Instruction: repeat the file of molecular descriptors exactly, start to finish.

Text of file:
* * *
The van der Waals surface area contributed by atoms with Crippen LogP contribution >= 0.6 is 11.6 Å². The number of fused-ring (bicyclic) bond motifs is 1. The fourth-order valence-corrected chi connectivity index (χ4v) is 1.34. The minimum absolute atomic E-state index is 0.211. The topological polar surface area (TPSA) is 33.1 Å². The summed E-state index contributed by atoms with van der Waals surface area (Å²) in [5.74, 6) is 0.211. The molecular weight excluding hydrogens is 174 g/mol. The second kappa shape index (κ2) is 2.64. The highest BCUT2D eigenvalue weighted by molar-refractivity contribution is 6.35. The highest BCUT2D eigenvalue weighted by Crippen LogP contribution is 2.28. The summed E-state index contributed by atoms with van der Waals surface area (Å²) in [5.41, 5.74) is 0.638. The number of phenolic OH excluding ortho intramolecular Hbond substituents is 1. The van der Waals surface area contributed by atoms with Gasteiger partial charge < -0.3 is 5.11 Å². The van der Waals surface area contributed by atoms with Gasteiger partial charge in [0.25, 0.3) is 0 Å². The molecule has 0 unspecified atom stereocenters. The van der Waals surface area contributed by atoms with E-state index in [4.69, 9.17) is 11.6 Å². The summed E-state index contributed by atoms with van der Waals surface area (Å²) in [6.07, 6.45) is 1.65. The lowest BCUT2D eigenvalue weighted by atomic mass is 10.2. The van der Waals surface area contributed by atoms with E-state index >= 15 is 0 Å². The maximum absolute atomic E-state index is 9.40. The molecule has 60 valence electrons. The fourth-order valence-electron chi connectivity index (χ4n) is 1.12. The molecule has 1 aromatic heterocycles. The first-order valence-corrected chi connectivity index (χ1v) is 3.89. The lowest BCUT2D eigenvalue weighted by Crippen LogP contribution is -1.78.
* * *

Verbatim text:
The van der Waals surface area contributed by atoms with Crippen LogP contribution >= 0.6 is 11.6 Å². The number of fused-ring (bicyclic) bond motifs is 1. The fourth-order valence-corrected chi connectivity index (χ4v) is 1.34. The minimum absolute atomic E-state index is 0.211. The topological polar surface area (TPSA) is 33.1 Å². The summed E-state index contributed by atoms with van der Waals surface area (Å²) in [5.74, 6) is 0.211. The molecular weight excluding hydrogens is 174 g/mol. The second kappa shape index (κ2) is 2.64. The highest BCUT2D eigenvalue weighted by molar-refractivity contribution is 6.35. The highest BCUT2D eigenvalue weighted by Crippen LogP contribution is 2.28. The summed E-state index contributed by atoms with van der Waals surface area (Å²) in [5.41, 5.74) is 0.638. The number of phenolic OH excluding ortho intramolecular Hbond substituents is 1. The van der Waals surface area contributed by atoms with Gasteiger partial charge < -0.3 is 5.11 Å². The van der Waals surface area contributed by atoms with Gasteiger partial charge in [0.25, 0.3) is 0 Å². The molecule has 0 unspecified atom stereocenters. The van der Waals surface area contributed by atoms with E-state index in [4.69, 9.17) is 11.6 Å². The summed E-state index contributed by atoms with van der Waals surface area (Å²) in [6.07, 6.45) is 1.65. The lowest BCUT2D eigenvalue weighted by atomic mass is 10.2. The van der Waals surface area contributed by atoms with E-state index >= 15 is 0 Å². The maximum absolute atomic E-state index is 9.40. The molecule has 60 valence electrons. The fourth-order valence-electron chi connectivity index (χ4n) is 1.12. The molecule has 1 aromatic heterocycles. The first-order valence-corrected chi connectivity index (χ1v) is 3.89. The lowest BCUT2D eigenvalue weighted by Crippen LogP contribution is -1.78.